Weitzman's motion to dissolve the temporary restraining order was continued to October 15, 1987, at which time Judge Kiley denied the motion and continued the restraining order to October 26, 1987. Because AWS vacated defendants' premises late in October 1987, the temporary restraining order is no longer in effect, having been nullified by the circumstances of the parties and the passage of time.

Opinion

Initially, we reject AWS' contention that the issues in this appeal have become moot because of the expiration of the temporary restraining order pending appeal.

A timely motion to dissolve preserves the question of damages under section 11-110 of the Code of Civil Procedure (Ill. Rev. Stat. 1985, ch. 110, par. 11-110), for the wrongful issuance of a temporary restraining order (or preliminary injunction), even where the order expires by its own terms before it can be reviewed. (Emerson Electric Co. v. Sherman (1986), 150 Ill. App. 3d 832, 835-37, 502 N.E.2d 414; Panduit Corp. v. All States Plastic Manufacturing Co. (1980), 84 Ill. App. 3d 1144, 1148-50, 405 N.E.2d 1316.) And AWS admits that attorney fees reasonably incurred in obtaining dissolution of a temporary restraining order are recoverable damages under section 11-110. Meyer v. Marshall (1976), 62 Ill. 2d 435, 439, 343 N.E.2d 479; Stocker Hinge Manufacturing Co. v. Darnel Industries, Inc. (1981), 99 Ill. App. 3d 340, 343, 425 N.E.2d 550, rev'd on other grounds (1983), 94 Ill. 2d 535, 447 N.E.2d 288.

We also reject the contention of Weitzman on appeal that the temporary restraining order entered by Judge Shields on October 2, 1987, was void because the statutory requirement of a bond was neither met nor waived.

Section 11 -- 103 of the Code of Civil Procedure provides in relevant part as follows:

"The court in its discretion, may before entering a restraining order or a preliminary injunction, require the applicant to give bond in such sum, upon such condition and with such security as may be deemed proper by the court, for the payment of such costs and damages as may be incurred or suffered by any party who is found to have been wrongfully enjoined or restrained." Ill. Rev. Stat. 1985, ch. 110, par. 11-103.

Weitzman posits that Judge Shields failed to exercise his discretion in not considering a bond. However, the temporary restraining order itself is silent on the question of a bond and we do not know whether AWS asked that bond be waived, because Weitzman has not included in the record on appeal either the motion for a temporary restraining order or the transcript of proceedings before Judge Shields on October 2, 1987. In the absence of a complete record, we cannot assume that error was committed. See Jurco v. Stewart (1982), 110 Ill. App. 3d 405, 410, 442 N.E.2d 633 (reviewing court unable to consider allegation that trial court erred in not requiring defendant to post bond prior to issuing temporary restraining order where the record did not disclose the factual basis on which the trial court made its decision).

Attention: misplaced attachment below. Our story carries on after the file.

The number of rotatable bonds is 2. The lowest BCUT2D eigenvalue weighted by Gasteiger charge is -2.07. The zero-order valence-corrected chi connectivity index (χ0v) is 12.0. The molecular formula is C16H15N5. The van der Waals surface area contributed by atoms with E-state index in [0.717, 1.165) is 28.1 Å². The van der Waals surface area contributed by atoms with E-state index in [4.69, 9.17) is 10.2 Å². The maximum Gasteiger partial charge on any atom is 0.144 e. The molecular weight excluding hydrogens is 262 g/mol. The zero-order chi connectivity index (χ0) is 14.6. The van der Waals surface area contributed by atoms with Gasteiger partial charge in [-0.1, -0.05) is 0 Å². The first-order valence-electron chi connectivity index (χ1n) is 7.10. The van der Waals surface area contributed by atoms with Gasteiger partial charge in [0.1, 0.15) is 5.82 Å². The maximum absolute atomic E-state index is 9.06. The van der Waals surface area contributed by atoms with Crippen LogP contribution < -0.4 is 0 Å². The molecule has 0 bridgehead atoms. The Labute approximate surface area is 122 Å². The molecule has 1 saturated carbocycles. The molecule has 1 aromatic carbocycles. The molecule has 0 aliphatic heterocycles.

Moreover, the question of whether to require a bond is one which rests in the sound discretion of the trial court (Ill. Rev. Stat. 1985, ch. 110, par. 11-103; Aurora Steel Products v. United Steelworkers (1981), 94 Ill. App. 3d 97, 103, 418 N.E.2d 492), and the refusal to require bond, even if erroneous, does not void the order (Lums Restaurant Corp. v. Bloomington Restaurant Investments, Inc. (1981), 92 Ill. App. 3d 1143, 1147, 416 N.E.2d 751).

Additionally, we note that where a temporary restraining order (or preliminary injunction) has been properly issued, any error in failing to require a bond or in setting an inadequate bond does not injure the party against whom the order is allowed, and the order will not be reversed simply because of the absence or inadequacy of bond. See Drake v. Phillips (1866), 40 Ill. 388, 392-93; Bonner v. Westbound Records, Inc. (1977), 49 Ill. App. 3d 543, 552, 364 N.E.2d 570; Seay & Thomas, Inc. v. Kerr's Inc. (1965), 58 Ill. App. 2d 391, 404, 208 N.E.2d 22; General Electric Co. v. Local 997, United Automobile Workers of America (1955), 8 Ill. App. 2d 154, 167, 130 N.E.2d 758.

Our research has disclosed only one case in which a preliminary injunction was reversed solely for lack of a bond. In Redfield v. Lorimer-Lundquist Co. (1912), 174 Ill. App. 547, the court found that the chancellor would have been justified in granting a preliminary injunction, under proper bond, restraining the defendant from prosecuting a lawsuit until further order of court, but held that he had erred in granting the injunction without bond. (174 Ill. App. at 555-56.) The order granting the injunction was reversed, and the cause was remanded to the chancellor with directions to enter the preliminary injunction requested by plaintiff upon his filing a bond in an amount sufficient to cover defendant's costs and damages in the event that the injunction was thereafter held to have been wrongfully issued. (174 Ill. App. at 557.) Defendant there was not entitled to damages merely because the preliminary injunction had been issued without bond.

Thus, it appears that if a party is aggrieved by the lack of a bond or the inadequacy of the bond posted, his remedy is to petition in the trial or reviewing court to require a bond in an amount sufficient to cover his potential damages should the preliminary injunction or restraining order later be found to have been wrongfully issued. See Esperson v. Fox (1913), 177 Ill. App. 141, 144-45.